Background: Plants and Medicine

Plants have long been used as the basis for many medications. Ancient Egyptians used aloe vera to “prolong life”, bushmen in the Kalahari in Africa used cactus hoodia to fight off hunger. There are many additional “herbal supplements” that are used by millions of Americans. For example, individuals may use Echinacea to strengthen their immune system or gingko to enhance memory.


Risks of Supplements and Surgery

The American Society of Anesthesiologists, as well as other health organizations, recommend that no herbal supplements be taken at least 2 weeks prior to surgery. For example, be wary of the following: [i], [ii]

  • Black cohosh: This herbal may interact with anesthesia medicines and cause low blood pressure or increased risk of bleeding.
  • Echinacea: This herb comes from the purple cornflower and is taken for colds, infections, arthritis, and ulcers. If you have liver disease and you have anesthesia while taking echinacea, you could end up with liver damage.
  • Ephedra: This herb from the plant Ephedra Sinica is used for asthma and to suppress appetite. When combined with some anesthesia drugs, can cause high blood pressure and abnormal heart rhythms. The FDA banned it in 2003.
  • Garlic: Garlic supplements are used to lower blood pressure and cholesterol. Garlic can increase the effects of medications used to control blood sugar, blood thinners, and some OTC pain relievers, and can increase bleeding during or after surgery.
  • Ginkgo: Ginkgo biloba is used to improve memory. But it may cause prolonged bleeding during or after surgery and make the sedation effects of anesthesia last longer.
  • Ginseng: Ginseng is commonly used for an energy boost or to lower blood sugar levels. During surgery, ginseng may cause high blood pressure and a rapid heart rate.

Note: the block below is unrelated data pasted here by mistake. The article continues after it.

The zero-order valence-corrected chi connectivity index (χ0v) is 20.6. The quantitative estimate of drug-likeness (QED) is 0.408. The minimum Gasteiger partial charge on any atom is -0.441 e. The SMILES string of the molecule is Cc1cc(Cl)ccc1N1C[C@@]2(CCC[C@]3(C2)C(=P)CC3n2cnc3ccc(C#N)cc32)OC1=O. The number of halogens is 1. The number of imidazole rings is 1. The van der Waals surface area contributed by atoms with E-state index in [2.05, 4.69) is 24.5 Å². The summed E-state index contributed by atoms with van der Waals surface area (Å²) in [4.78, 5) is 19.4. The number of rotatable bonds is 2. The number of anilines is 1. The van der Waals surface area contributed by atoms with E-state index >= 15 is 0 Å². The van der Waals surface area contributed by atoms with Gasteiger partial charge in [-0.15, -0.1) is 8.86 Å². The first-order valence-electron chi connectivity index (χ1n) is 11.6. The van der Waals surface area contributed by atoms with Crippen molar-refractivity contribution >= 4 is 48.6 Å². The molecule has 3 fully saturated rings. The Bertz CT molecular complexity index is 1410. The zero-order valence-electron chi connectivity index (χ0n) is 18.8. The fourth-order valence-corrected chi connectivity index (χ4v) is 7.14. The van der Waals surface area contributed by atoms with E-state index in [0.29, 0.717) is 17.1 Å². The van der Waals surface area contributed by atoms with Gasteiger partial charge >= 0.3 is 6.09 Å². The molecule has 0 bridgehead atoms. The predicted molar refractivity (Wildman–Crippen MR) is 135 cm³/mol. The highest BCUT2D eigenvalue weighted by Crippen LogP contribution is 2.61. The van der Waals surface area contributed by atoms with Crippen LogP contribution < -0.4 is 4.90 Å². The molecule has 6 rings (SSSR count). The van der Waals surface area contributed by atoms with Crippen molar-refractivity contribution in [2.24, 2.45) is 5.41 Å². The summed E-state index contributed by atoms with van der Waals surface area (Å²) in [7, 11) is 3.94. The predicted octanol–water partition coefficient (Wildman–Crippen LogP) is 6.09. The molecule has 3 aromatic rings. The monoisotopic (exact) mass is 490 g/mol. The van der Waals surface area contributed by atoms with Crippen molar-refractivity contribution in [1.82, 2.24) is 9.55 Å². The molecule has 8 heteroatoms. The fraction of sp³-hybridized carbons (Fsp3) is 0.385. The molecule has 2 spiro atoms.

• Hoodia: This herbal medicine causes changes in the blood sugar and increases the risk of bad side effects involving the heart.
  • Kava: Kava comes from the piper methysticum plant and is used for muscle relaxation and to calm the nerves. It may be dangerous for people to have surgery because of its interactions with other drugs. It may also cause liver damage.
  • John’s Wort: Also known as goatweed, this herb is taken to relieve depression and anxiety. During a surgical procedure, St. John’s Wort may interfere with some anesthesia drugs and make it harder for you to recover from its effects.
  • Valerian: This herb from the plant Valeriana officinalis is used to relieve anxiety. It may increase the effects of anesthesia and make it more difficult to wake up after surgery or cause irregular heart rhythms.


Risks of Vitamins and Surgery

Just as natural herbal supplements present risks for someone preparing for surgery, vitamin supplements can present risks as well. For example: [iii]

  • Vitamin E: Vitamin E has been found to have antioxidant properties. However, vitamin E can slow blood clotting, which may cause surgical complications, especially if you are also taking anti-clotting agents such as warfarin, also known as Coumadin.
  • Vitamin C: Vitamin C is another antioxidant. Your body uses vitamin C to build and repair skin, bone, and connective tissue cells. While studies support the use of vitamin C in conjunction with heart surgeries, the same supplement may not be compatible with weight reduction surgeries, such as gastric bypass. This is because it can contribute to the development of kidney stones following the surgery.
  • Vitamin K: Vitamin K promotes skin healing, so it is often recommended for use after surgery. However, it does affect blood clotting, so consult your doctor about the amount of vitamin K you need if you are taking Coumadin.

With all of this in mind, it’s best to always inform your doctor of any supplements you are taking.  This is especially true prior to any surgical procedure to avoid unnecessary risks.







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